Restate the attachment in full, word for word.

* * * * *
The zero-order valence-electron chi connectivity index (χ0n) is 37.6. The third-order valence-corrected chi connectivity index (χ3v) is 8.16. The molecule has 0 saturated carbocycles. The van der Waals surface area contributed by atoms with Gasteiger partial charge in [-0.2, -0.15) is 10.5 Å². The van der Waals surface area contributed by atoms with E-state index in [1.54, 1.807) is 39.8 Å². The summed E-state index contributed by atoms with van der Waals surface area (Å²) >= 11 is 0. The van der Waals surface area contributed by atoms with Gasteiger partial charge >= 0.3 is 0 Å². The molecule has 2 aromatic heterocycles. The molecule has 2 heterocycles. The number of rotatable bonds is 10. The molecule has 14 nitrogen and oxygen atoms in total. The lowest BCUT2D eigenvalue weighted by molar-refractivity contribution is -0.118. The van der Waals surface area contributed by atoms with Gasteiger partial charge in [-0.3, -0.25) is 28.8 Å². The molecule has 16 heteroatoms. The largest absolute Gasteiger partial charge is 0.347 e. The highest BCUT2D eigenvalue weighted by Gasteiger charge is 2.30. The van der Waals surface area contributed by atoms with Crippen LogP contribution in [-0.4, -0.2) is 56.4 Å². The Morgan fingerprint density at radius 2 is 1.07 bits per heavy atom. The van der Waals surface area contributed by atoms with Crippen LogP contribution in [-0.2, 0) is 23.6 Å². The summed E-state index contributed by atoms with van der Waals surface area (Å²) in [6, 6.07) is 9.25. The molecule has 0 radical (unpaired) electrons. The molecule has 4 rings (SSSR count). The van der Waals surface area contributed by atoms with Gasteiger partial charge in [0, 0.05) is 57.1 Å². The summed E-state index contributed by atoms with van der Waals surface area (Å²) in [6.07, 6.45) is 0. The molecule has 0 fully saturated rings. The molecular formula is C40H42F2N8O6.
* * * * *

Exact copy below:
The zero-order valence-electron chi connectivity index (χ0n) is 37.6. The third-order valence-corrected chi connectivity index (χ3v) is 8.16. The molecule has 0 saturated carbocycles. The van der Waals surface area contributed by atoms with Gasteiger partial charge in [-0.2, -0.15) is 10.5 Å². The van der Waals surface area contributed by atoms with E-state index in [1.54, 1.807) is 39.8 Å². The summed E-state index contributed by atoms with van der Waals surface area (Å²) >= 11 is 0. The van der Waals surface area contributed by atoms with Gasteiger partial charge >= 0.3 is 0 Å². The molecule has 2 aromatic heterocycles. The molecule has 2 heterocycles. The number of rotatable bonds is 10. The molecule has 14 nitrogen and oxygen atoms in total. The lowest BCUT2D eigenvalue weighted by molar-refractivity contribution is -0.118. The van der Waals surface area contributed by atoms with Gasteiger partial charge in [-0.3, -0.25) is 28.8 Å². The molecule has 16 heteroatoms. The largest absolute Gasteiger partial charge is 0.347 e. The highest BCUT2D eigenvalue weighted by Gasteiger charge is 2.30. The van der Waals surface area contributed by atoms with Crippen LogP contribution in [-0.4, -0.2) is 56.4 Å². The Morgan fingerprint density at radius 2 is 1.07 bits per heavy atom. The van der Waals surface area contributed by atoms with Crippen LogP contribution in [-0.2, 0) is 23.6 Å². The summed E-state index contributed by atoms with van der Waals surface area (Å²) in [6, 6.07) is 9.25. The molecule has 0 radical (unpaired) electrons. The molecule has 4 rings (SSSR count). The van der Waals surface area contributed by atoms with Gasteiger partial charge in [0, 0.05) is 57.1 Å². The summed E-state index contributed by atoms with van der Waals surface area (Å²) in [6.07, 6.45) is 0. The molecule has 0 fully saturated rings. The molecular formula is C40H42F2N8O6.